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Abbey Bookshelf: Shadow Work

“But when the shadow is given conscious recognition we will find that it has much of positive value to add to our personality, often giving us the earthiness, or instinctuality, or zest for living, or humility that is exactly what we need to complement our personality and become a complete human being.” -John A. Sanford, Dreams: God’s Forgotten Language (originally found at lucy’s)

Tending Two Shops

Don’t run around this world
looking for a hole to hide in,

There are wild beasts in every cave !
If you live with mice,
the cat claws will find you.

The only real rest comes
when you’re alone with God.

Live in the no where that you came from,
even though you have an address here.

You have eyes that see from that no where,
and eyes that judge distances,
how high and how low.
You own two shops,
and you run back and forth.

Try to close the one that’s a fearful trap
getting always smaller, checkmate,
this way, checkmate that.

Keep open the shop
where you’re not selling fishhooks anymore.
You Are the free swimming fish.


“The psychological rule says that when an inner situation is not made conscious, it happens outside as fate. That is to say, when the individual remains undivided and does not become conscious of his inner opposite, the world must perforce act out the conflict and be torn into opposing halves.”  -Jung

My trip to New Orleans prompted me to reflect on our shadow sides — the shadow side of a culture expressed in racism and oppression, the shadow side of us as individuals expressed through those aspects of ourselves that we wish we could hide and pretend they don’t exist. Some of our shadowy parts may include the jealous self or the angry self, the guilty self or the lazy self.  It is any part of ourselves that we expend effort to keep others from discovering.  We see these parts of ourselves as broken.  But the more we repress our shadow elements, the more we act them out in unconscious ways.  We must approach our shadow aspects as a mystery to be explored, rather than a problem to be solved.  Walking down Bourbon Street I saw the shadow side active as well, a place where people come out at night to drink heavily and engage in sexual exploitation.  Although events like Mardi Gras and Carnival do serve as a container for expressing those darker energies which can be held within a community.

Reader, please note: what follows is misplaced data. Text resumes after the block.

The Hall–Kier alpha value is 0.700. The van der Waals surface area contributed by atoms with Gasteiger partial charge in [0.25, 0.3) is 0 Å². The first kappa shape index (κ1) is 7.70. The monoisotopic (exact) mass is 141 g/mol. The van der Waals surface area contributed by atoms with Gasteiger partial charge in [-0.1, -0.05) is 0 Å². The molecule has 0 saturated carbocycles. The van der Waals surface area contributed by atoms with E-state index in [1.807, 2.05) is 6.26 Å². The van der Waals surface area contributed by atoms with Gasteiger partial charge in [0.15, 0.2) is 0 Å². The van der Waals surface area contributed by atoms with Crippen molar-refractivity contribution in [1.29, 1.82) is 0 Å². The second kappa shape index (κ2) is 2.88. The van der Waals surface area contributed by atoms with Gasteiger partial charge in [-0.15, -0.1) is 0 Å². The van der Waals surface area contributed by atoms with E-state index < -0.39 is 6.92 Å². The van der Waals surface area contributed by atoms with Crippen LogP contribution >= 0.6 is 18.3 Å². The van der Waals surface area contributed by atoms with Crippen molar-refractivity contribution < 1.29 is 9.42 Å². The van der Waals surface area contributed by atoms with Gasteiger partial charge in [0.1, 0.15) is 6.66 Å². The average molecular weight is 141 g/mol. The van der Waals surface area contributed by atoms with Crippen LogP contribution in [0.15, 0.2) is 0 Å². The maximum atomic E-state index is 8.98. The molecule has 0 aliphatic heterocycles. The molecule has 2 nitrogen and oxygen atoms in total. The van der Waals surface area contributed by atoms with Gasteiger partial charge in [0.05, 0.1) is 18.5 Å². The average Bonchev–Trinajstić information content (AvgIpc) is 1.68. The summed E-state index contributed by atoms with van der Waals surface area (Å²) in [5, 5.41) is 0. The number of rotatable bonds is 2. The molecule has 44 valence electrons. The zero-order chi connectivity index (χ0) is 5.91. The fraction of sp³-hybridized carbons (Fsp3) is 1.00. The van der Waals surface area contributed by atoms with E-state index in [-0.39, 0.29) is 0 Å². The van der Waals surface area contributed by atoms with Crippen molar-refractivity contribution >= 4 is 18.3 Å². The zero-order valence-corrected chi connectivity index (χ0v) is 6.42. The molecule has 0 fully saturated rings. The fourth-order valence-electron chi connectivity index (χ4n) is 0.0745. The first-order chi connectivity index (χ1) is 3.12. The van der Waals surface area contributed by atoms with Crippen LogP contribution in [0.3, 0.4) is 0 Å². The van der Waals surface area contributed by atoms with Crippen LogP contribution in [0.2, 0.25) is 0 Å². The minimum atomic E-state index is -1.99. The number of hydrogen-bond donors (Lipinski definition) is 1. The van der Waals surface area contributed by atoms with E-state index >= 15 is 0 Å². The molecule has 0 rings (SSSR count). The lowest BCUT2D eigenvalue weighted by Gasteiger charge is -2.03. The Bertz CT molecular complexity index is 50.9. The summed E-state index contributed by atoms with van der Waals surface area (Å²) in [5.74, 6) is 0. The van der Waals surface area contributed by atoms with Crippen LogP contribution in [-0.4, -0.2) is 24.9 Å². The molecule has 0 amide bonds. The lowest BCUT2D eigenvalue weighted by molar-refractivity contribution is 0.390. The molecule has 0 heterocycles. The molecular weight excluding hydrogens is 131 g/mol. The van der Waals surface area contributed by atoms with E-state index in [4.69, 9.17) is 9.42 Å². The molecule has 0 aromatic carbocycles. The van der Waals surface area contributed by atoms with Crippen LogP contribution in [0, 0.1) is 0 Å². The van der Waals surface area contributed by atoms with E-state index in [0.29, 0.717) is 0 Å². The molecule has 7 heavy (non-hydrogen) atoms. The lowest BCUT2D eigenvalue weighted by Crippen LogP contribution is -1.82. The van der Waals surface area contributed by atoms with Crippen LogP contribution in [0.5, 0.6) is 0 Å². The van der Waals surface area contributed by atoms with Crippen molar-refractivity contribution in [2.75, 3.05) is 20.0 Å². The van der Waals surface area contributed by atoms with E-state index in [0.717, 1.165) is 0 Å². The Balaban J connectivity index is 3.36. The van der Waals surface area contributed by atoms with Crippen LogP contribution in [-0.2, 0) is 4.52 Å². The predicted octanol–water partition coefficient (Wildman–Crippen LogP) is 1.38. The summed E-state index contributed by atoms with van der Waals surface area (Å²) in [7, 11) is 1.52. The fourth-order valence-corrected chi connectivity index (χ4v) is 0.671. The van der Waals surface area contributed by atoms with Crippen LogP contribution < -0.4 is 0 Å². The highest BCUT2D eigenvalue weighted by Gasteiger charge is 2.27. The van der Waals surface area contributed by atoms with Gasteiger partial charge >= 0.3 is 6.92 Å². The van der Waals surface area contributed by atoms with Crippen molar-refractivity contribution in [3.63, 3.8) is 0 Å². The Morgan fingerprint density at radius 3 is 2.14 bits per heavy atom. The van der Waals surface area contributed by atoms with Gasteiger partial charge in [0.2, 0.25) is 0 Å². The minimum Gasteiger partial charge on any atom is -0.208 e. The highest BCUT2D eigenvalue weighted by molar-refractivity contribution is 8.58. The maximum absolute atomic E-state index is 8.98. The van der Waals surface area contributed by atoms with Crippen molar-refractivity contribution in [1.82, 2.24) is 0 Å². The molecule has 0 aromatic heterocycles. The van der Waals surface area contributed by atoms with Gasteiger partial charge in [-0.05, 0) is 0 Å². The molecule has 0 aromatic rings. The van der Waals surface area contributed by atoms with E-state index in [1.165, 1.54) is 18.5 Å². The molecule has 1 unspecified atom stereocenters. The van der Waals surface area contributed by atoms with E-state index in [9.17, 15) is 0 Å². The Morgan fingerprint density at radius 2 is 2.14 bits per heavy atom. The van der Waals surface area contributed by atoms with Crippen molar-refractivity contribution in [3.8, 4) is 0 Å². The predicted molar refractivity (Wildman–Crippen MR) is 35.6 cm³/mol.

A classic text on this work is Owning Your Own Shadow: Understanding the Dark Side of the Psyche by Robert Johnson. Concise and to the point, this is a great way to begin the difficult journey of naming your shadow. My two other favorite books on this subject is David Richo’s Shadow Dance and Romancing the Shadow: A Guide to Soul Work for a Vital, Authentic Life by Connie Zweig and Steve Wolf.

Owning our shadow is an enormous step toward healing and wholeness.  I am currently working with a Jungian analyst and so the shadow is always a part of our conversation. Dreams especially like to confront us with this part of ourselves.  If you ever wake up from a dream and cringe at what just happened, you were probably being shown elements of your shadow self.  As Jung says, what we keep divided within us will be played out in our lives and so part of the journey toward peace in our culture is each person making this difficult journey for themselves.

-Christine Valters Paintner @ Abbey of the Arts

** Make sure to visit this week’s Poetry Party **

** Come back for tomorrow’s Sacred Artist Interview
with Jan Richardson **

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4 Responses

  1. It was exciting for me to find out that part of my shadow side was actually kinder and more gentle than the me I was letting myself see, so intent was I on being right and on top of things.

    A beautiful picture, by the way. I swear, it seemed to change to a later time of day, a brighter background from one look to the next. Now that would be a real trick!

  2. Thanks Sue, your art therapy program sounds grand! Very exciting!

    kigen, thanks for this moving passage filled with vivid images. Such wisdom to be found in ancient paths.

  3. “We must approach our shadow aspects as a mystery
    to be explored, rather than a problem to be solved. ”

    A wonderful, wonderful spiritual direction, Christine!

    The Tao Te Ching is also a marvellous book to help explore
    places of hiding, and lowliness, as very good places to
    be, filled with gentleness and wonder. Here’s one of
    81 poem-chapters, all about flourishing in the shadows:

    Tao Te Ching: Chapter 15, translated by
    Ursula K. Le Guin (the great science fiction author)

    Once upon a time
    people who knew the Way
    were subtle, spiritual, mysterious, penetrating,

    Since they’re inexplicable
    I can only say what they seemed like:
    Cautious, oh yes, as if wading through a winter river.
    Alert, as if afraid of the neighbors.
    Polite and quiet, like houseguests.
    Elusive, like melting ice.
    Blank, like uncut wood.
    Empty, like valleys.
    Mysterious, oh yes, they were like troubled water.

    Who can by stillness, little by little
    make what is troubled grow clear?
    Who can by movement, little by little
    make what is still grow quick?

    To follow the Way
    is not to need fulfillment.
    Unfulfilled, one may live on
    needing no renewal.

  4. Oooh, this post drew me so much. Have been thinking a great deal about the shadow side these last few months. That quote by Jung punched me in the stomach, basically :)

    I start art therapy classes on Monday. Can’t begin to tell you how excited I am about it. She does dream work from a Jungian framework also, which makes me just about vomit with excitement hehe :)

    Great post Christine. That picture is delish.